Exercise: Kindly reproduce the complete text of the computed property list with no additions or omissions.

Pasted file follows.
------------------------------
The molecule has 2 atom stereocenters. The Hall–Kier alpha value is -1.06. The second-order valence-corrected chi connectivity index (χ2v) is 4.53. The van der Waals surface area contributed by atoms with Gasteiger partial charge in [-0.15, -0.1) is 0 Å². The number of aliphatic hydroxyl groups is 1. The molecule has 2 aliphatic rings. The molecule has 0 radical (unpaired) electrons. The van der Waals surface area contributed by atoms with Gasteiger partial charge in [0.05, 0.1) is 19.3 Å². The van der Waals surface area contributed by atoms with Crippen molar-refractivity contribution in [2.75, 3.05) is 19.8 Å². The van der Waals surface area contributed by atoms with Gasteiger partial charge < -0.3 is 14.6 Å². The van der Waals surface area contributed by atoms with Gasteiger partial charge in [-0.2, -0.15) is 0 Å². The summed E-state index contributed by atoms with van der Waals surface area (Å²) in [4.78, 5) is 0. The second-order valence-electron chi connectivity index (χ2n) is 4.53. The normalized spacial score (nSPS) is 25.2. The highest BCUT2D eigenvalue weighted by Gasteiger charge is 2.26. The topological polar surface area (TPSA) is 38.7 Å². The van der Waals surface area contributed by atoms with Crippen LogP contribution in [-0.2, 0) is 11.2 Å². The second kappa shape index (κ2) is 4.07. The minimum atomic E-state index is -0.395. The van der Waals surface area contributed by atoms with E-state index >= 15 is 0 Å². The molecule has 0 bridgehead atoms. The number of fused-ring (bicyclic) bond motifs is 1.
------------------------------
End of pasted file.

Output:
The molecule has 2 atom stereocenters. The Hall–Kier alpha value is -1.06. The second-order valence-corrected chi connectivity index (χ2v) is 4.53. The van der Waals surface area contributed by atoms with Gasteiger partial charge in [-0.15, -0.1) is 0 Å². The number of aliphatic hydroxyl groups is 1. The molecule has 2 aliphatic rings. The molecule has 0 radical (unpaired) electrons. The van der Waals surface area contributed by atoms with Gasteiger partial charge in [0.05, 0.1) is 19.3 Å². The van der Waals surface area contributed by atoms with Crippen molar-refractivity contribution in [2.75, 3.05) is 19.8 Å². The van der Waals surface area contributed by atoms with Gasteiger partial charge < -0.3 is 14.6 Å². The van der Waals surface area contributed by atoms with Gasteiger partial charge in [-0.2, -0.15) is 0 Å². The summed E-state index contributed by atoms with van der Waals surface area (Å²) in [4.78, 5) is 0. The second-order valence-electron chi connectivity index (χ2n) is 4.53. The normalized spacial score (nSPS) is 25.2. The highest BCUT2D eigenvalue weighted by Gasteiger charge is 2.26. The topological polar surface area (TPSA) is 38.7 Å². The van der Waals surface area contributed by atoms with Crippen LogP contribution in [-0.2, 0) is 11.2 Å². The second kappa shape index (κ2) is 4.07. The minimum atomic E-state index is -0.395. The van der Waals surface area contributed by atoms with E-state index >= 15 is 0 Å². The molecule has 0 bridgehead atoms. The number of fused-ring (bicyclic) bond motifs is 1.